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  1. Hello there, In the previous topic about Strange behavior for literals @Lars Fosdal asked himself a very interesting question about typed-constant. I quote : In this topic, I'll try to answer the following questions: - What is a typed-constant ? - How internally is handled by the compiler ? - Why a typed-constant can't act as a compile-time constant ? - What's the relationship between typed-constant and optimization ? What's a typed constant ? It is a constant that has a type associated with it. const NotTypedConstant = StaticExpression; const TypedConstant : ConstantType = StaticExpression; // e.g: const A = 5; // not typed constant. const B: Integer = 5; // typed constant. As you can see, all constants must be initialized with a static expression (an expression that the compiler can evaluate at compile time). However, no-typed-constant can be used in static expression, but a typed-constant can't ! const A = 5; // Ok. B = A + 1; // Ok. C: Integer = B; // Ok. D: Integer = C; // Error. Wondering why ? this is because the compiler is seeing C and D as variables (not static-compile-time constant) and it treats them same way as it does with pure variables ! You may think that this kind of behavior is unacceptable ? In fact there is a good reason for that ! How internally is handled by the compiler ? Please, consider the following example : // ---------------------------- Unit1 ---------------------------- unit Unit1; interface // public constants: const MIN = 0; MAX = 1000; MyData: array [MIN .. MAX] of Integer = (...); implementation // ... end. // ---------------------------- Unit2 ---------------------------- unit Unit2; interface implementation uses Unit1; // using Unit1. function ValidateData : Boolean; begin var First := MyData[MIN]; // first item. var Last := MyData[MAX]; // last item. // ... end; end. Would not be just perfect to be able to declare First and Last as constants ? const First: Integer = MyData[MIN]; const Last : Integer = MyData[MAX]; // or const First = MyData[MIN]; const Last = MyData[MAX]; This is not possible ! because when compiling Unit1, the compiler produce a .dcu file that contains two things : an interface and an implementation (obj) section for Unit1: // ---------------------------- Unit1.dcu ---------------------------- // Note that a .dcu file is a binary format ... I'm just using text format for demonstration ! interface section: // static-compile-time constant with definition: // ---------------------------------------------- const MIN = 0; const MAX = 1000; // constant WITHOUT definition: // ----------------------------- const MyData: array [MIN .. MAX] of Integer; implementation section: DataSection: MyData = [0, 1, ...]; ... CodeSection: ... When compiling Unit2. the compiler sees uses Unit1; and opens Unit1.dcu file and only going to read the interface section. Meaning the compiler only sees the declaration of MyData, but does not know about the data itself (data inside MyData): // unit2: // ------ // knowing the type and size of MyData is more important than knowing whats inside var value : Integer := MyData[MAX + 100]; // Error violating MyData bounds. Now, because the compiler does not know about the data. MyData can't be used in a static expression. However you can query it's type and size: // Unit2 const First = MyData[MIN]; // error. compiler does not know what MyData holds. const Size = SizeOf(MyData); // Ok. compiler knows the type and size. Why a typed-constant can't act as a compile-time constant ? Now, if the compiler is able to read the implementation section from the .dcu file, it will also able to access/read MyData definition and allows using typed-constant inside a static expression ... and much better, it will do a very good job for optimization (constant folding && constant propagation). Excited ? Don't be ! If it does such a thing... It will certainly come at a cost of compilation time : a very long compilation time ! That's because for each unit, the compiler must read both section (interface and implementation) and must process all the data inside the implementation section. Delphi is a fast compiler and allowing the use of typed-constant inside a static-expression will break that theory. What's the relationship between typed-constant and optimization ? So, Is Delphi typed-constant behavior correct ? From my point of view yes ! Is Delphi handling it smoothly ? Absolutely no !!! In fact the compiler does not do any kind of optimization (constant folding & propagation) even if the definition is available (constant declared in the same unit) : implementation {$O+} // this is a private declaration. compiler can access to the definition ! const MyData: array [0 .. 3] of Integer = (5, 16, 7, 10); var First: Integer; initialization // since it can access to the definition, it can generate much better code for : // First := MyData[0]; // mov reg, 5 // MyData[0] = 5. // but it just generated : // mov reg, [@MyData + offset] // ... end. The sad reason behind the above generated code is that typed-constant in Delphi is volatile ! Improving optimization: 1) Always declaring ordinal type as a non-typed-constant whenever its possible : const First = ...; // compile time constant. const Last = ...; // compile time constant. const MyData: array [MIN .. MAX] of Integer = (First, ..., Last); 2) Using a Link-Time-Code-Generation (LTCG*): This is some how hard to implement but definitely is the best way to improve optimization one for all ! This gives a full view of the program ... meaning the code-generator will have much opportunity to do function in-lining, constant folding & propagation, ... The good thing, its just an option (so you can just use it when doing a Release build). LTCG* = is not supported by Delphi. Perhaps its supported with C++Builder (I'm not sure about that). If anyone has a clean info, please make a comment. Conclusion: The purpose of typed-constants is to hold a non-ordinal-data(array, record, ...), and a way to share data between units and speed-up compilation-time. For ordinal-type (integer,...), you should always use a non-typed-constant.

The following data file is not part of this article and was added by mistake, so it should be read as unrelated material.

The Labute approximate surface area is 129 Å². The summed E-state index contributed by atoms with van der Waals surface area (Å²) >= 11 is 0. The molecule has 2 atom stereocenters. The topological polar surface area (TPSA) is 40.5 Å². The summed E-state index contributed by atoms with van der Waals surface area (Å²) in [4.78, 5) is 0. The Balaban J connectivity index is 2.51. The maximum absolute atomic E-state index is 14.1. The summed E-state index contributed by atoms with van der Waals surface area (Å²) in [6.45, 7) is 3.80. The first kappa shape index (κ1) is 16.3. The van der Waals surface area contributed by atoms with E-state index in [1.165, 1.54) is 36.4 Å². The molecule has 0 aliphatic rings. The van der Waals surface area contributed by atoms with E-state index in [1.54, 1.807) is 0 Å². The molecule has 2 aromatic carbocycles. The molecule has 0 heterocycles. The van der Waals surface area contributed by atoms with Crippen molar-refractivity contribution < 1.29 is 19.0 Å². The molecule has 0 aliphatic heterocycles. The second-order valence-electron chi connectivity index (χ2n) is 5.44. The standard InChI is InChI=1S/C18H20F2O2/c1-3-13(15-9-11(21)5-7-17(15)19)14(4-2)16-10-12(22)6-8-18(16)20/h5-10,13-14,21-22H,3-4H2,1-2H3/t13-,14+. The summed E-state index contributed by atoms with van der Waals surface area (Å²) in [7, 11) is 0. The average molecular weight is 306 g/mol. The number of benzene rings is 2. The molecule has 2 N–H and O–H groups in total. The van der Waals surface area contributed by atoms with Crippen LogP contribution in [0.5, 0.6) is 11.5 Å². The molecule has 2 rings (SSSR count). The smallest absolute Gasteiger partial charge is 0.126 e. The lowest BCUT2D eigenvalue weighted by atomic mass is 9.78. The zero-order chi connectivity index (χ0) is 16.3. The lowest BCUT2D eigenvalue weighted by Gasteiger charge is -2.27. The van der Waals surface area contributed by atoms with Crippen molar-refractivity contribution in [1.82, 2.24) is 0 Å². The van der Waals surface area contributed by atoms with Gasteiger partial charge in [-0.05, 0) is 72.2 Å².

2. David Heffernan